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Week in Review: September 9–13

A new type of stem cell; a parasitic ant species protects its hosts; reasons for biodiversity among tropical amphibians; transforming translational research

By | September 13, 2013

Stem cells produced in vivo

WIKIMEDIA, RAMAIt wasn’t what they had initially planned for the transgenic mice they were studying, but Spanish scientists have created induced pluripotent stem cells (iPSCs) within diverse tissues of the live rodents. The in vivo-reprogrammed murine iPSCs the team described in Nature this week are not like other stem cells: not only can they form cells of all three germ layers, but also trophoblast-like cells, progenitors that help form the placenta, which embryonic stem cells typically do not form. Study coauthor Manuel Serrano from the Spanish National Cancer Research Center said that these iPSCs “are more primitive than the cells produced in vitro, and even more primitive that the cells taken from embryos.”

“What’s really remarkable is we’re still learning the ways the earliest embryonic cells segregate themselves to different lineages,” the Harvard Stem Cell Institute’s George Daley, who was not involved in the study, told The Scientist. “There’s something supportive about the in vivo environment.”

Serrano and his colleagues are now working to better understand the basic biology of the de-differentiated cells.

Parasitic, with a mutualistic twist

ANDERS ILLUMMegalomyrmex ants storm the gardens of fungus-growing species, feeding on resident broods and clipping the wings of virgin queens. It might seem that these socially parasitic critters do irreparable harm to the colonies they invade, but it turns out that the presence of Megalomyrmex visitors can actually do the host ants good. When the host species is attacked by another species of ant, Megalomyrmex defend the fungus-growing colony, using the alkaloid venom that helped them invade in the first place to fight the raiders and defend the fungal turf.

The Smithsonian Institution (SI)’s Natasha Mehdiabadi pointed out that such behaviors demonstrate “how ‘parasitic’ or ‘mutualistic’ relationships are not so clear-cut.”

Rachelle Adams of SI and her colleagues published their findings in the Proceedings of the National Academy of Sciences this week. Adams likened the Megalomyrmex ants to the Medieval mercenaries that protected cities for pay. “They’re still parasites because they’re extracting resources,” she said. “But [they] use the same chemical weaponry that helps them to invade the host colony against this other raiding species.”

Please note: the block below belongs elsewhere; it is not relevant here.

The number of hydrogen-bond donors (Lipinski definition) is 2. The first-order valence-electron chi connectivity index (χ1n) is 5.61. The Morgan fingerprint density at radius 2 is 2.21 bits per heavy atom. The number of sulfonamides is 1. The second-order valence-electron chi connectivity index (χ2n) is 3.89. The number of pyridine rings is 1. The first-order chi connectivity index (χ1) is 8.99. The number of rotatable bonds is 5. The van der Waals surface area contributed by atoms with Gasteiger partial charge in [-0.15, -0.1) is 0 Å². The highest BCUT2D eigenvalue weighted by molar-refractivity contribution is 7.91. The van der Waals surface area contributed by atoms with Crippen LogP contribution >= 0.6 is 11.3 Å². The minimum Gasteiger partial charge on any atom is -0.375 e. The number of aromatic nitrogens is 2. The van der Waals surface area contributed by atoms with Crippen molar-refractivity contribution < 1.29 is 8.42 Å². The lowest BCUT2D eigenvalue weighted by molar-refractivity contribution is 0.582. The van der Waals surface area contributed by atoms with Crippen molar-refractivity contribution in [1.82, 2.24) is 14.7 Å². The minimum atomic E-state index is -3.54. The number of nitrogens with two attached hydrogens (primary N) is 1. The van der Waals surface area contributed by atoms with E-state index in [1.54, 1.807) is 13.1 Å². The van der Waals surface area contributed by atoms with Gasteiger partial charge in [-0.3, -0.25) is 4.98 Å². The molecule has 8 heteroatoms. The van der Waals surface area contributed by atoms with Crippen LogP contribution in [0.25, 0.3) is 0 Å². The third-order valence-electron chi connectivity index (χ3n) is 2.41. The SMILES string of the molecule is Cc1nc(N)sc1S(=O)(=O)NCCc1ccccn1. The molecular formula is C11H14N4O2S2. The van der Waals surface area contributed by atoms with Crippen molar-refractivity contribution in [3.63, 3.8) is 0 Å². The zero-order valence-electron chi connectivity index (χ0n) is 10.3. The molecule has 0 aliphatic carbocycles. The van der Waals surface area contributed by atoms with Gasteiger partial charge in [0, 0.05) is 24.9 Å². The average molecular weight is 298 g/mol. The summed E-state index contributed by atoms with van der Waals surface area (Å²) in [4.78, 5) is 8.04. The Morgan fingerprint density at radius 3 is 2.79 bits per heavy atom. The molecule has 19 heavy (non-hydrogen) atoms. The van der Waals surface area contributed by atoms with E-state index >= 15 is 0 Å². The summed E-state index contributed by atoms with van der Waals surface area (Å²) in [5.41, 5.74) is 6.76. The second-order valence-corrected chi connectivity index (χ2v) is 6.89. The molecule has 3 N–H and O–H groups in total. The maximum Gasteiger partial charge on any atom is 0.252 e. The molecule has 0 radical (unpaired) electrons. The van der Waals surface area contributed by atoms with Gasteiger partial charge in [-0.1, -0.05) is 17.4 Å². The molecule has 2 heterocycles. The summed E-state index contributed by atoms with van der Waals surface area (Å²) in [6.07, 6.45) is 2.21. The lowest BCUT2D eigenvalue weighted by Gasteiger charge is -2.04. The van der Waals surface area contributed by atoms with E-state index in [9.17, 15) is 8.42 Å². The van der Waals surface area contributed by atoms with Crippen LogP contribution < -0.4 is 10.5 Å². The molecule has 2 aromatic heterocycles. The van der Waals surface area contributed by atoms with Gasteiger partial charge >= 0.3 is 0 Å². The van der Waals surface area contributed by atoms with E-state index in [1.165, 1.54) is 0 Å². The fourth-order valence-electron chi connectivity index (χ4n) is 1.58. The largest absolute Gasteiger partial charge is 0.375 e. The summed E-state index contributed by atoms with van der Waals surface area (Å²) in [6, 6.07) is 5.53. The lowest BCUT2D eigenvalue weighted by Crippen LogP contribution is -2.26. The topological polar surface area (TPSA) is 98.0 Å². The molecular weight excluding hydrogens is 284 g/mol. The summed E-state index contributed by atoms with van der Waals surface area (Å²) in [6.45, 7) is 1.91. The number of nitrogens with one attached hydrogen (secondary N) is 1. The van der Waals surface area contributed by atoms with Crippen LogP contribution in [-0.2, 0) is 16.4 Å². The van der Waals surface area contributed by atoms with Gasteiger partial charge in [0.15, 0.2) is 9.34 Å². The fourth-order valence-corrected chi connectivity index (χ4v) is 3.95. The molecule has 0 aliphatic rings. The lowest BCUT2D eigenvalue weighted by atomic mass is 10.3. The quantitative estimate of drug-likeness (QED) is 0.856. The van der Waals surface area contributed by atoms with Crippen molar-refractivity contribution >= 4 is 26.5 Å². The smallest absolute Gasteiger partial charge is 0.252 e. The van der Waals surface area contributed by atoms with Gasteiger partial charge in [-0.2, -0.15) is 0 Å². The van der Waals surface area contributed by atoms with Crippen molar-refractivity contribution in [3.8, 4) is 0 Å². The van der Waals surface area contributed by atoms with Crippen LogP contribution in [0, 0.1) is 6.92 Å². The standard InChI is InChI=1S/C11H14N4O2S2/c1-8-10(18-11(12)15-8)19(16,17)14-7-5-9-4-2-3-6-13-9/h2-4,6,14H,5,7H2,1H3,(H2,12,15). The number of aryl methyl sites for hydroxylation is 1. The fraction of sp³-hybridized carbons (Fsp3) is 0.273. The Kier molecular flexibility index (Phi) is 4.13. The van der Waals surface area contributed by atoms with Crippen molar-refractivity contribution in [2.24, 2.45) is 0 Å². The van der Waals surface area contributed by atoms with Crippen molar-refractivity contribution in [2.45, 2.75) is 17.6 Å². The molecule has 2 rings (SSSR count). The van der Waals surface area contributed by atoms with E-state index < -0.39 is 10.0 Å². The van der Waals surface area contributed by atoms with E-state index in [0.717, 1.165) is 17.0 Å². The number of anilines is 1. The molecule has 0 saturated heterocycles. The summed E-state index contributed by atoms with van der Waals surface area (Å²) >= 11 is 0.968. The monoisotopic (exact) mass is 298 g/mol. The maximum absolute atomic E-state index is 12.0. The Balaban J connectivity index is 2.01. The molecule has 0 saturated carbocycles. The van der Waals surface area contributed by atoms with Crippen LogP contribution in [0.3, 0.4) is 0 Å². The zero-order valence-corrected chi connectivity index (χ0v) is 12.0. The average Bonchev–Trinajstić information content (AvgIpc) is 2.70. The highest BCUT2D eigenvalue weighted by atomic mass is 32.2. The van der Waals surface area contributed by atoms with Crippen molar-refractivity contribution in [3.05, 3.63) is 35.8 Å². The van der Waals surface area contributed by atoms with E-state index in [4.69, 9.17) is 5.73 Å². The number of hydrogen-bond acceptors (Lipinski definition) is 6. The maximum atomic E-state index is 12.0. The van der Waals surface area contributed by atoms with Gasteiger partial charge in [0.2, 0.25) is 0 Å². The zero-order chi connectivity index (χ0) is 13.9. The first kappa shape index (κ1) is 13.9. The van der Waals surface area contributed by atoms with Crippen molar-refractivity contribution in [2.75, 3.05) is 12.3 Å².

Reasons for high tropical amphibian diversity

SXC.HU, MIHAI TAMASILAScientists have long recognized the latitudinal diversity gradient, in which biodiversity is greatest in the tropics and less flush in temperate zones. This week, Alex Pyron from George Washington University and the University of Arizona’s John Wiens described in the Proceedings of the Royal Society B: Biological Sciences their use of a big data approach to study the diversity among tropical amphibian species, combining climatic and phylogenetic information to address a long-standing question.

Overall, Wiens and Pyron identified rapid speciation and reduced extinction rates within the tropics as the major reasons for increased amphibian diversity there. Gary Mittelbach, a professor of zoology at Michigan State University’s Kellogg Biological Station who was not involved in the study, told The Scientist that the pair’s analysis “is remarkable in its reach to examine a diverse set of hypotheses for the generation of the latitudinal diversity gradient and to treat these hypotheses synthetically.”

Studies such as this, he added, “point to the tropics as the engine of biodiversity, both as a cradle for the generation of new species and as a museum for the preservation of diversity.”

Changes needed in cancer drug R&D

FLICKR, _TAWCANA mix of preclinical research problems and clinical trial issues is stunting the translation of basic cancer research discoveries into new treatments for patients, Virginia Commonwealth University’s Masoud Manjili argued this week in an opinion piece. “Because of our current approach to translational research, there is still significant discordance between preclinical findings and clinical results,” he wrote. “Such discordance has hindered the clinical impact of academic research, despite sizeable investments made in it.”

Manjili noted that in order to move translational research forward, a “radically new approach”—a collaborative effort involving academia, industry, and government—will be required.

Other news in life science

Expeditious TB Tests
New rapid tests for extensively drug-resistant tuberculosis appear highly accurate.

Toward a MERS Vaccine
Researchers generate an infectious cDNA clone of the Middle East respiratory syndrome coronavirus genome that could inform vaccine design.

Lasker Winners Announced
Discoveries related to rapid neurotransmitter release are among those recognized by the Albert and Mary Lasker Foundation this year.

Right Under Their Noses
Biology students discover a new species of beetle in the giant city of Manila.

Putting Bad Memories to Bed
Researchers selectively erase methamphetamine-related memories in mice and rats.

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